In December 2015, DownSyndrome Achieves launched an effort to develop a national, dedicated biobank for Down syndrome. The DSA Biobank, located at Cincinnati Children’s Hospital Medical Center (CCHMC), is an open resource that serves as a central repository for biospecimens donated by individuals with DS and their immediate families.
The unique physiological and genetic traits of Down syndrome have garnered momentum and traction toward a better understanding of DS and co-occurring conditions. To improve clinical care and health outcomes for individuals with DS and others, there is a critical need for high-quality, well-annotated biospecimens that aid in driving basic, translational, and clinical research.
Below is a list of Frequently Asked Questions to help you as you plan your research study needs. If you have any questions on how DSA Biobank can help support your study, please email us at firstname.lastname@example.org.
Frequently Asked Questions
DSA Biobank is able to collect a wide array of biospecimen including blood and blood byproducts, saliva, cheek swabs, and tears, among others. Our team will work with collaborators to secure the specimen specific to your research needs.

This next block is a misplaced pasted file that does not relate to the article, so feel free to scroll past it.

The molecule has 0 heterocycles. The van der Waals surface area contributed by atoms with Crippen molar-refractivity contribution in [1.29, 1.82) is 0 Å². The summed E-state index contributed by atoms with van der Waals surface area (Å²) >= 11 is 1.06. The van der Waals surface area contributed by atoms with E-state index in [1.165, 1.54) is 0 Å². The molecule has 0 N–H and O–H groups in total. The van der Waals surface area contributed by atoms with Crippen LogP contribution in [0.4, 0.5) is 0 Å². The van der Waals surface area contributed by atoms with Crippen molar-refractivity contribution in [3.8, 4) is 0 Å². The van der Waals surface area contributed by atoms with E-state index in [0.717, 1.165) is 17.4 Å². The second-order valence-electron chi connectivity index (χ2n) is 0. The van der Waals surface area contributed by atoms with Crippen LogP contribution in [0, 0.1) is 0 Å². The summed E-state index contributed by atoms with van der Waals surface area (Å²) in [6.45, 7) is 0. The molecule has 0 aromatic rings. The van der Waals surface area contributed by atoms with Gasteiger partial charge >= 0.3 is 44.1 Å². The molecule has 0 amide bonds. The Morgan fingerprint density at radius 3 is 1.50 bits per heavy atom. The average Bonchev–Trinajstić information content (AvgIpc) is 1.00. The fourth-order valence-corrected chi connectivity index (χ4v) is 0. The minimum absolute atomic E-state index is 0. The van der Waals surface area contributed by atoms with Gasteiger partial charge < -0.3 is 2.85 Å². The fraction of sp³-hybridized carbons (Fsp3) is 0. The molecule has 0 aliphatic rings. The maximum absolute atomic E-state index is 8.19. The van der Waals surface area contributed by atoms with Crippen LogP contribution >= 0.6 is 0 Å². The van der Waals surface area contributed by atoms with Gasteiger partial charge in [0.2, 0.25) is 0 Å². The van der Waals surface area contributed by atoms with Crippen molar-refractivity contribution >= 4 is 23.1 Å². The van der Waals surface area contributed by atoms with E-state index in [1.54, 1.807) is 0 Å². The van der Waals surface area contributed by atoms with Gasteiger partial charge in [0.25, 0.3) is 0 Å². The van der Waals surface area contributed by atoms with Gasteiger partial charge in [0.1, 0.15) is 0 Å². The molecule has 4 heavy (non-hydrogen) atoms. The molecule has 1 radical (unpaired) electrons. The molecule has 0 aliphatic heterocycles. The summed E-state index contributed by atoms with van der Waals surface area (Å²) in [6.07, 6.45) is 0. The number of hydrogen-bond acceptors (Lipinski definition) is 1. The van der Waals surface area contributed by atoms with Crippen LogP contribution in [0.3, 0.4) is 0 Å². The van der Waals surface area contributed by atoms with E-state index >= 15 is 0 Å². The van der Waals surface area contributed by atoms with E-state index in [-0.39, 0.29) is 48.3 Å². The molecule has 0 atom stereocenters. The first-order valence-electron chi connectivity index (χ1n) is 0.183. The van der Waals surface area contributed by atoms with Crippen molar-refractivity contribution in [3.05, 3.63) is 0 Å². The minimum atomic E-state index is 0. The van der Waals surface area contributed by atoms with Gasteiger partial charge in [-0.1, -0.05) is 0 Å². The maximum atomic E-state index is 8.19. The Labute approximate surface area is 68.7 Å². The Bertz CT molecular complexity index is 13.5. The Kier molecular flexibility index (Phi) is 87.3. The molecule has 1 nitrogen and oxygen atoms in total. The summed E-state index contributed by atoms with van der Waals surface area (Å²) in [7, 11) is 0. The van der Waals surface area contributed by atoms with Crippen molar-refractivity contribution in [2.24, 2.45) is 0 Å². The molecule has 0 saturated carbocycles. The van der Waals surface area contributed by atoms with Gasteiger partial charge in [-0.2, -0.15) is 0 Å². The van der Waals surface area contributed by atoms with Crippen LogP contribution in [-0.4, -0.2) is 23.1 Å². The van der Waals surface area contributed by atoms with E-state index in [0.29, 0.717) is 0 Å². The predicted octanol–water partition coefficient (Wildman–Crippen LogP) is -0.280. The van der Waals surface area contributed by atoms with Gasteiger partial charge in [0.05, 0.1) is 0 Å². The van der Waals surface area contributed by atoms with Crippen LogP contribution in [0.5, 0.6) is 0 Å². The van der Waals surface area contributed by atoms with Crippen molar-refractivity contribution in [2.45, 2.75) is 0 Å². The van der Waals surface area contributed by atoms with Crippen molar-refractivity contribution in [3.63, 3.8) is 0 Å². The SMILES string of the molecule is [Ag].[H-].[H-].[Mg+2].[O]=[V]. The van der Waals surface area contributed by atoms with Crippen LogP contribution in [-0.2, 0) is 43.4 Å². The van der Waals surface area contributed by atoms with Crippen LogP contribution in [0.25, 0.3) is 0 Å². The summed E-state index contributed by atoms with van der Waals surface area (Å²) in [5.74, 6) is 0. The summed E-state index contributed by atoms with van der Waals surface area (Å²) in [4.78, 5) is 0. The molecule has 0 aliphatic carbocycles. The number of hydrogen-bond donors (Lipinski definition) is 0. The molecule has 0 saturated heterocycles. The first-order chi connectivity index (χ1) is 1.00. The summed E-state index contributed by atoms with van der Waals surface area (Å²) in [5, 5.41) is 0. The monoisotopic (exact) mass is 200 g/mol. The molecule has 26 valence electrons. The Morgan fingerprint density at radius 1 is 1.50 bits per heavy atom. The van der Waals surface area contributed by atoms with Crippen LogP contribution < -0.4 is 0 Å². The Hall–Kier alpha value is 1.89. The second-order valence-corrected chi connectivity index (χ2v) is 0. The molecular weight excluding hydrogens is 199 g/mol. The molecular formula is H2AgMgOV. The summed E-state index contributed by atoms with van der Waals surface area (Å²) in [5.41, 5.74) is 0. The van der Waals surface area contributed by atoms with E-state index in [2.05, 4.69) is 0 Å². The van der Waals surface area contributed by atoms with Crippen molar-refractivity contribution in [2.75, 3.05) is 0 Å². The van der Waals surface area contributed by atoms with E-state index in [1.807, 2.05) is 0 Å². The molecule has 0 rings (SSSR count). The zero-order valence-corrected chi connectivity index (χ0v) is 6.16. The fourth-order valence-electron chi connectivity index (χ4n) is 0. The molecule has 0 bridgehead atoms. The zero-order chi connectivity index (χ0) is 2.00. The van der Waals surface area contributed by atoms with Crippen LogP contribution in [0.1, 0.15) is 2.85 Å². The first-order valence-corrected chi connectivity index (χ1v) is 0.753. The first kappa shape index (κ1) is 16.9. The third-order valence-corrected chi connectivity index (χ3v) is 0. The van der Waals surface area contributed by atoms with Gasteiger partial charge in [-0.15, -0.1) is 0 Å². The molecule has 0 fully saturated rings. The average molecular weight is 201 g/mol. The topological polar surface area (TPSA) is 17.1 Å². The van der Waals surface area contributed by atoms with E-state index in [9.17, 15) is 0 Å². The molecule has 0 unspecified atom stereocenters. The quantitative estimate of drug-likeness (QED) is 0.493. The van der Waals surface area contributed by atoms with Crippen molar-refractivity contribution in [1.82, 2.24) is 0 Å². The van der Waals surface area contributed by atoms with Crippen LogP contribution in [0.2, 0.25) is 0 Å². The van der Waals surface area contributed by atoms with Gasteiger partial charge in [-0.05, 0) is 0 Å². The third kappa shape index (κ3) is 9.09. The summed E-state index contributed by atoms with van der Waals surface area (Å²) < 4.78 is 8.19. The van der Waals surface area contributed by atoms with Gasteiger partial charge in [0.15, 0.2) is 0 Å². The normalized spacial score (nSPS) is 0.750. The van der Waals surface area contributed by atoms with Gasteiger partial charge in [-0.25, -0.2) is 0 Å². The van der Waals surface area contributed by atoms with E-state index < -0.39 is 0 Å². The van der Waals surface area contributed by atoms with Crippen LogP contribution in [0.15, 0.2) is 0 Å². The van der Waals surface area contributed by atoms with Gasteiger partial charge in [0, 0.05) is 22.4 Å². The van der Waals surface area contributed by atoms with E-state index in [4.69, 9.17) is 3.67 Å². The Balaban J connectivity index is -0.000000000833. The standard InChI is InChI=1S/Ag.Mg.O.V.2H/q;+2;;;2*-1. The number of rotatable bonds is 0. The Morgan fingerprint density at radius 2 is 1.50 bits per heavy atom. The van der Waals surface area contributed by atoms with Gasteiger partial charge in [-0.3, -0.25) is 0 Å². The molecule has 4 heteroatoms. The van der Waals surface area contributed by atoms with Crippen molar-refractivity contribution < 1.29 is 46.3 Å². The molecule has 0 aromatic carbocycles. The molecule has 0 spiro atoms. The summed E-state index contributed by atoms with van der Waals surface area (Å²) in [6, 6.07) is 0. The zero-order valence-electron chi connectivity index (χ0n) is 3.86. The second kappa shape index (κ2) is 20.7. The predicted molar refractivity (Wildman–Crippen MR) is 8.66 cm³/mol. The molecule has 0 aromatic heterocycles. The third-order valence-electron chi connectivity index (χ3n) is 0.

We are currently supporting several funded studies with plasma, serum, DNA, RNA, saliva, and tears.
All samples collected and stored at DSA Biobank are broadly consented by each patient; ascent is also obtained, when applicable. Our samples are available to any researcher seeking to improve the health and well-being of people with Down syndrome through research initiatives consistent with our research philosophy and ethical standards.
DSA Biobank does not, under any circumstance, any research that seeks to inhibit or prevent the conception or birth of people with Down syndrome.
Absolutely. We believe collaboration and collegiality are critical to advancing our understanding of Down syndrome in a meaningful way.
Email us at email@example.com to learn more about our full slate of services, and how we can help support your sample collection needs, healthcare questions, or unique processing methods.